We all want to give teens in our community the best service we can. Identifying outcomes and evaluating our programming is a key piece to advocating for program funding and staffing across the board. Sometimes this means pressure to only offer programs with the most obvious of academic and job skill building content. Yet, after a full day of school those types of programs aren’t always easy to sell to teens. Programs that are more superficially fun or creative, such as craft programs can offer many terrific outcomes for participants.
Many that turn up their nose at these programs already know those outcomes are there. Why do think that “making” is suddenly trendy? Youth services librarians have been making things in the library for decades without this kind of recognition, but the sexism/politics behind all of that is another post.
This is how The Library as Incubator Project talks about makerspaces:
“Makerspaces are collaborative learning environments where people come together to share materials and learn new skills… makerspaces are not necessarily born out of a specific set of materials or spaces, but rather a mindset of community partnership, collaboration, and creation.”
Now, I will grant that not every craft program done in libraries is in tune with the maker movement, but 90%+ of the good ones for teens are. So let’s look at some of those outcomes:
Teens are engaged in the library.
One of the main reasons for doing programming is to engage teens in the library. If you want to know more about why we do programs at all I’ve written up my own programming philosophy here. If you want fewer behavioral issues, higher statistics, and a better relationship with your community then teens have to feel like they are part of your library and not just passing through for your air-conditioning or internet access. The more variety you have in your programming the more teens that will find something they want to be a part of.
Teens become lifelong library users.
We want to create lifelong library users and supporters. If you look at the adults who use your library regularly I promise crafters are a big part of them. Crafters use libraries to learn new techniques, evaluate craft books before making personal purchases, try a new type of craft, and to connect with other crafters. Most libraries host some sort of adult crafting get-together and we all have shelves of craft books in the collection. Crafters are lifelong library users.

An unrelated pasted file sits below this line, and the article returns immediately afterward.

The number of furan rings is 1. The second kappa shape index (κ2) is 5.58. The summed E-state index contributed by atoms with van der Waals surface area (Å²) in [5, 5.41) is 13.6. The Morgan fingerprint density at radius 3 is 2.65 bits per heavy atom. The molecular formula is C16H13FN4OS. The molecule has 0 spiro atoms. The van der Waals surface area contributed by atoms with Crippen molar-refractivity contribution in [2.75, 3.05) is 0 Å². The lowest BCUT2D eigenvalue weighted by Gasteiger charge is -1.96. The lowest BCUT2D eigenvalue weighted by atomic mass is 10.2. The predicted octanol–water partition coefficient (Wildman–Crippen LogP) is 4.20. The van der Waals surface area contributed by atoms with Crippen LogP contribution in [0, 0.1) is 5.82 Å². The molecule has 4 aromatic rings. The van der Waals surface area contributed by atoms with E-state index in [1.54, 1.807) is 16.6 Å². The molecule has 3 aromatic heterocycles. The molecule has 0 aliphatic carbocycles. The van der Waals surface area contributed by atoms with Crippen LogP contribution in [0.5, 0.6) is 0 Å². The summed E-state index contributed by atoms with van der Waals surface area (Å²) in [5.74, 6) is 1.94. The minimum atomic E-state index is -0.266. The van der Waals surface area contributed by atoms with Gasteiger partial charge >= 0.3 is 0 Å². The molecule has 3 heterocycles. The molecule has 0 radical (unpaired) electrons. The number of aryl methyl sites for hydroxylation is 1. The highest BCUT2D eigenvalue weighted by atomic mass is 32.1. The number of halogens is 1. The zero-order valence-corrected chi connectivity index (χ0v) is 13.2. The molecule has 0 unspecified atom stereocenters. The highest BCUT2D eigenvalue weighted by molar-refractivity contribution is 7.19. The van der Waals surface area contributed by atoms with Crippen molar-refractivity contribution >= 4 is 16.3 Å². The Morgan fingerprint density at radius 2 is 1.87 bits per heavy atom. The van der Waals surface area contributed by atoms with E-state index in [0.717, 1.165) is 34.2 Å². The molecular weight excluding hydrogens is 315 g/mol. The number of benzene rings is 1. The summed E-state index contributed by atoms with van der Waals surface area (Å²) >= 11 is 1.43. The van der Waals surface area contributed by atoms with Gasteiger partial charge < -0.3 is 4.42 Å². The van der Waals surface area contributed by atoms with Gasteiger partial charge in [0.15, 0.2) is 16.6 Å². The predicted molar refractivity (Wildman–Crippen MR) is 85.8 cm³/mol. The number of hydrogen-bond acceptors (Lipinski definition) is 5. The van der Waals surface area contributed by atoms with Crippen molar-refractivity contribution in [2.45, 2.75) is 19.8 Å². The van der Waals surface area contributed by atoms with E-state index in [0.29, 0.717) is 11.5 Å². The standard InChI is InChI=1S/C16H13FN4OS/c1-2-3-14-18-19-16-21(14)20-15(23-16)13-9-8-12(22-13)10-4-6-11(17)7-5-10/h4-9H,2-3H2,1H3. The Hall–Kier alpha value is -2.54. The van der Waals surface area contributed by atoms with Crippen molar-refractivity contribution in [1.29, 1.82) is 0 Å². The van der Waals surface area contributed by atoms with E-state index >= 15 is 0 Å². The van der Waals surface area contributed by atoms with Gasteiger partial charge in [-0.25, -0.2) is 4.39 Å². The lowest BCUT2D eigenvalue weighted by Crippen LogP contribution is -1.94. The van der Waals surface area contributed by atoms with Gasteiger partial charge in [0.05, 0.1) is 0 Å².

Teens build Developmental Assets that will help them succeed in life.
One of the best ways to explain “fun” programs and their benefit is with the 40 Developmental Assets. The Search Institute has developed a list of 40 Developmental Assets for each age group. These are positive experiences and qualities that help influence choices young people make and help them become caring, responsible, successful adults. They include:
- Creative Activities | Young person spends three or more hours per week in lessons or practice in music, theater, or other arts.
We know as school budgets get cut and as young people get older they have less opportunity to do these things for fun. Sadly adults start sending the message really early that kids should stop doing things if they aren’t very good at them. Ask second graders “Do you like to draw?” you’ll get a much different answer than if you ask tenth graders because of this social conditioning. We can give teens opportunities to explore these things just for the fun of it, and to express themselves with no grade involved.
- Other Adult Relationships | Young person receives support from three or more nonparent adults.
I’ve been doing this for over ten years now and I’ve found that craft programs are really great for helping develop my relationship with teen patrons. Why? Because when their hands are busy they are much less self-conscious about talking. It also gives you a great way to start conversations with less talkative teens by asking questions about their projects “I really liked the picture you used for your project, why did you pick it?”
- Interpersonal Competence | Young person has empathy, sensitivity, and friendship skills.
In her book I Found it On the Internet Frances Jacobson Harris says “if play is a child’s work socializing is a teen’s”. Craft programs and the structured social setting that comes with them have much to offer in teachable moments about sharing supplies, appropriate boundaries for content and use of materials, following directions, collaboration, and offering constructive criticism.
Teens are more aware of the library’s collection and materials that interest them.
Craft programs introduce teens to using the non-fiction collection because there’s is something they find interesting and want to learn more about not just for school. Of course you can also promote books through crafts by doing specific projects that relate to popular books like The Hunger Games or zombie books You can also sneak in literacy skills like following directions or describing their project to the group and they won’t even notice.